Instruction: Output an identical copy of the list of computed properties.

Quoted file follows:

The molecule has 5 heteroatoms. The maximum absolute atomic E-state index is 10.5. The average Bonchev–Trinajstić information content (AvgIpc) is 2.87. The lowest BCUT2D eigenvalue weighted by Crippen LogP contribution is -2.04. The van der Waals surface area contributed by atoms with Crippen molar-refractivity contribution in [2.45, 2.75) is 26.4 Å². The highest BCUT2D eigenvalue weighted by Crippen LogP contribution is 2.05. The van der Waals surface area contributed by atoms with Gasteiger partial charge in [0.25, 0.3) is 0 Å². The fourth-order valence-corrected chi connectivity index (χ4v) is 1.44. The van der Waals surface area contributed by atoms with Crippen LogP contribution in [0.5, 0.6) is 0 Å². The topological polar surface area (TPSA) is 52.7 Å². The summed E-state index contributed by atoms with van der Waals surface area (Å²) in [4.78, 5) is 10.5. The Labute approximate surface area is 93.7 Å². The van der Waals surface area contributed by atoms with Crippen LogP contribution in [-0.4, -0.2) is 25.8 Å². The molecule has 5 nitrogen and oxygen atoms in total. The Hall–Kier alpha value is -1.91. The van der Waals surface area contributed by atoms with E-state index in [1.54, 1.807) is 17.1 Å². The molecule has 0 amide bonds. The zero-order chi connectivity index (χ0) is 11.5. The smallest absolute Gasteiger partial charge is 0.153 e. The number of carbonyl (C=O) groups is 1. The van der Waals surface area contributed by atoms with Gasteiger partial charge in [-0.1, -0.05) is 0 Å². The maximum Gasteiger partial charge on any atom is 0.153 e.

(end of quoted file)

The molecule has 5 heteroatoms. The maximum absolute atomic E-state index is 10.5. The average Bonchev–Trinajstić information content (AvgIpc) is 2.87. The lowest BCUT2D eigenvalue weighted by Crippen LogP contribution is -2.04. The van der Waals surface area contributed by atoms with Crippen molar-refractivity contribution in [2.45, 2.75) is 26.4 Å². The highest BCUT2D eigenvalue weighted by Crippen LogP contribution is 2.05. The van der Waals surface area contributed by atoms with Gasteiger partial charge in [0.25, 0.3) is 0 Å². The fourth-order valence-corrected chi connectivity index (χ4v) is 1.44. The van der Waals surface area contributed by atoms with Crippen LogP contribution in [0.5, 0.6) is 0 Å². The topological polar surface area (TPSA) is 52.7 Å². The summed E-state index contributed by atoms with van der Waals surface area (Å²) in [4.78, 5) is 10.5. The Labute approximate surface area is 93.7 Å². The van der Waals surface area contributed by atoms with Crippen LogP contribution in [-0.4, -0.2) is 25.8 Å². The molecule has 5 nitrogen and oxygen atoms in total. The Hall–Kier alpha value is -1.91. The van der Waals surface area contributed by atoms with E-state index in [1.54, 1.807) is 17.1 Å². The molecule has 0 amide bonds. The zero-order chi connectivity index (χ0) is 11.5. The smallest absolute Gasteiger partial charge is 0.153 e. The number of carbonyl (C=O) groups is 1. The van der Waals surface area contributed by atoms with Gasteiger partial charge in [-0.1, -0.05) is 0 Å². The maximum Gasteiger partial charge on any atom is 0.153 e.